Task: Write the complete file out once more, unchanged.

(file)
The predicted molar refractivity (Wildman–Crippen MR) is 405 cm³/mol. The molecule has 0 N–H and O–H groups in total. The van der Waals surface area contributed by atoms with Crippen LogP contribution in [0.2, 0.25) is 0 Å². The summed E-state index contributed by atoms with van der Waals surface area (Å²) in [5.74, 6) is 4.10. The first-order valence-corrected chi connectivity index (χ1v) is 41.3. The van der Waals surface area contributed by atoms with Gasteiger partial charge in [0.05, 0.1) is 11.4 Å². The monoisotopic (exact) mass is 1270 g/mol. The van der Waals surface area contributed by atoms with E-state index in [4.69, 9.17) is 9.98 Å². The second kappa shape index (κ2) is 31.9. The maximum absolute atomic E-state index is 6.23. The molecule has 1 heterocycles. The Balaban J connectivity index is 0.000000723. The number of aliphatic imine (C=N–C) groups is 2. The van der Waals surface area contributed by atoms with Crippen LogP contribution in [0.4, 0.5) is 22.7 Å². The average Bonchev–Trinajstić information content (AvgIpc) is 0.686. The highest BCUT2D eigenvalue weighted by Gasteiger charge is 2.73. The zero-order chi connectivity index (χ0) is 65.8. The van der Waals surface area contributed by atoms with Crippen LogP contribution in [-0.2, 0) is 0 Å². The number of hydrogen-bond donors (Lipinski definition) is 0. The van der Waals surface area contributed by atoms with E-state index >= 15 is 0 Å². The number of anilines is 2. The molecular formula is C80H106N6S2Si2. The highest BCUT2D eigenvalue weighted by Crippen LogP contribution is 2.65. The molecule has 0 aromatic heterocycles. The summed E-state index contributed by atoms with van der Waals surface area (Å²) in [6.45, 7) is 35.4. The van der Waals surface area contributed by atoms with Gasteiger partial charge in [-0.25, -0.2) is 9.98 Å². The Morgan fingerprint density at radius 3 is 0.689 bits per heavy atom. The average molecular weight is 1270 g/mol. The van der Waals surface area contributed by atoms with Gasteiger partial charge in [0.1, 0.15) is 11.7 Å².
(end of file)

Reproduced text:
The predicted molar refractivity (Wildman–Crippen MR) is 405 cm³/mol. The molecule has 0 N–H and O–H groups in total. The van der Waals surface area contributed by atoms with Crippen LogP contribution in [0.2, 0.25) is 0 Å². The summed E-state index contributed by atoms with van der Waals surface area (Å²) in [5.74, 6) is 4.10. The first-order valence-corrected chi connectivity index (χ1v) is 41.3. The van der Waals surface area contributed by atoms with Gasteiger partial charge in [0.05, 0.1) is 11.4 Å². The monoisotopic (exact) mass is 1270 g/mol. The van der Waals surface area contributed by atoms with E-state index in [4.69, 9.17) is 9.98 Å². The second kappa shape index (κ2) is 31.9. The maximum absolute atomic E-state index is 6.23. The molecule has 1 heterocycles. The Balaban J connectivity index is 0.000000723. The number of aliphatic imine (C=N–C) groups is 2. The van der Waals surface area contributed by atoms with Crippen LogP contribution in [0.4, 0.5) is 22.7 Å². The average Bonchev–Trinajstić information content (AvgIpc) is 0.686. The highest BCUT2D eigenvalue weighted by Gasteiger charge is 2.73. The zero-order chi connectivity index (χ0) is 65.8. The van der Waals surface area contributed by atoms with Crippen LogP contribution in [-0.2, 0) is 0 Å². The number of hydrogen-bond donors (Lipinski definition) is 0. The van der Waals surface area contributed by atoms with E-state index >= 15 is 0 Å². The number of anilines is 2. The molecular formula is C80H106N6S2Si2. The highest BCUT2D eigenvalue weighted by Crippen LogP contribution is 2.65. The molecule has 0 aromatic heterocycles. The summed E-state index contributed by atoms with van der Waals surface area (Å²) in [6.45, 7) is 35.4. The van der Waals surface area contributed by atoms with Gasteiger partial charge in [-0.25, -0.2) is 9.98 Å². The Morgan fingerprint density at radius 3 is 0.689 bits per heavy atom. The average molecular weight is 1270 g/mol. The van der Waals surface area contributed by atoms with Gasteiger partial charge in [0.1, 0.15) is 11.7 Å².